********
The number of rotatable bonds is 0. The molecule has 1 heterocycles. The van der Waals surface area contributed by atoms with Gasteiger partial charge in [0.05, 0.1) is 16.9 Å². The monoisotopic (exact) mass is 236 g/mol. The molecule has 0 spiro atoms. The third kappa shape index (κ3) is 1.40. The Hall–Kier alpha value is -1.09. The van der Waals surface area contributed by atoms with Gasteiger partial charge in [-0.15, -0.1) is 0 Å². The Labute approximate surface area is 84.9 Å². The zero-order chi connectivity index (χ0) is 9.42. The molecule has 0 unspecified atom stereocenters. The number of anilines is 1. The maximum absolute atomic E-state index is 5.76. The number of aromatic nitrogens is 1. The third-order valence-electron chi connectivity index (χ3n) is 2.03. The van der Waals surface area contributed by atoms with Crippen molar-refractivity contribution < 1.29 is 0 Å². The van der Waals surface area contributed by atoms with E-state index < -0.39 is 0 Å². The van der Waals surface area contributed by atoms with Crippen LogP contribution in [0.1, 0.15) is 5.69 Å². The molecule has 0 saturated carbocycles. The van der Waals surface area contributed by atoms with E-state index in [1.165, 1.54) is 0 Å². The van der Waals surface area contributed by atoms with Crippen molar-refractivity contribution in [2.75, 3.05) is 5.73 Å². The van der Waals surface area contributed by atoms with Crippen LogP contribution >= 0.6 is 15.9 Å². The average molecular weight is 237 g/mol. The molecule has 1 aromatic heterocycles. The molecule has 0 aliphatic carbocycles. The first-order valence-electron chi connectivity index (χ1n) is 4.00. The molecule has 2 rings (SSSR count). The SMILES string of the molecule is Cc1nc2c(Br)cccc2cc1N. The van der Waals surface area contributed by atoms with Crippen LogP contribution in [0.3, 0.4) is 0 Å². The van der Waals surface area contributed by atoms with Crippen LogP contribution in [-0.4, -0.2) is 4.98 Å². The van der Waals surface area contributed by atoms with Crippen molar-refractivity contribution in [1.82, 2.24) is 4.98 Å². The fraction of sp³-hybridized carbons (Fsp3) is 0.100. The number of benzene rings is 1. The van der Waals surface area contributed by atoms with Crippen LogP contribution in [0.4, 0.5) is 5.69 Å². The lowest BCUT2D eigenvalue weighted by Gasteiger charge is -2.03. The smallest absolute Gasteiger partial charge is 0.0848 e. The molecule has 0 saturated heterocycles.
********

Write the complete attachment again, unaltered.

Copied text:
The number of rotatable bonds is 0. The molecule has 1 heterocycles. The van der Waals surface area contributed by atoms with Gasteiger partial charge in [0.05, 0.1) is 16.9 Å². The monoisotopic (exact) mass is 236 g/mol. The molecule has 0 spiro atoms. The third kappa shape index (κ3) is 1.40. The Hall–Kier alpha value is -1.09. The van der Waals surface area contributed by atoms with Gasteiger partial charge in [-0.15, -0.1) is 0 Å². The Labute approximate surface area is 84.9 Å². The zero-order chi connectivity index (χ0) is 9.42. The molecule has 0 unspecified atom stereocenters. The number of anilines is 1. The maximum absolute atomic E-state index is 5.76. The number of aromatic nitrogens is 1. The third-order valence-electron chi connectivity index (χ3n) is 2.03. The van der Waals surface area contributed by atoms with Crippen molar-refractivity contribution < 1.29 is 0 Å². The van der Waals surface area contributed by atoms with E-state index < -0.39 is 0 Å². The van der Waals surface area contributed by atoms with Crippen LogP contribution in [0.1, 0.15) is 5.69 Å². The molecule has 0 saturated carbocycles. The van der Waals surface area contributed by atoms with E-state index in [1.165, 1.54) is 0 Å². The van der Waals surface area contributed by atoms with Crippen molar-refractivity contribution in [2.75, 3.05) is 5.73 Å². The van der Waals surface area contributed by atoms with Crippen LogP contribution >= 0.6 is 15.9 Å². The average molecular weight is 237 g/mol. The molecule has 1 aromatic heterocycles. The molecule has 0 aliphatic carbocycles. The first-order valence-electron chi connectivity index (χ1n) is 4.00. The molecule has 2 rings (SSSR count). The SMILES string of the molecule is Cc1nc2c(Br)cccc2cc1N. The van der Waals surface area contributed by atoms with Crippen LogP contribution in [0.3, 0.4) is 0 Å². The van der Waals surface area contributed by atoms with Crippen LogP contribution in [-0.4, -0.2) is 4.98 Å². The van der Waals surface area contributed by atoms with Crippen molar-refractivity contribution in [1.82, 2.24) is 4.98 Å². The fraction of sp³-hybridized carbons (Fsp3) is 0.100. The number of benzene rings is 1. The van der Waals surface area contributed by atoms with Crippen LogP contribution in [0.4, 0.5) is 5.69 Å². The lowest BCUT2D eigenvalue weighted by Gasteiger charge is -2.03. The smallest absolute Gasteiger partial charge is 0.0848 e. The molecule has 0 saturated heterocycles.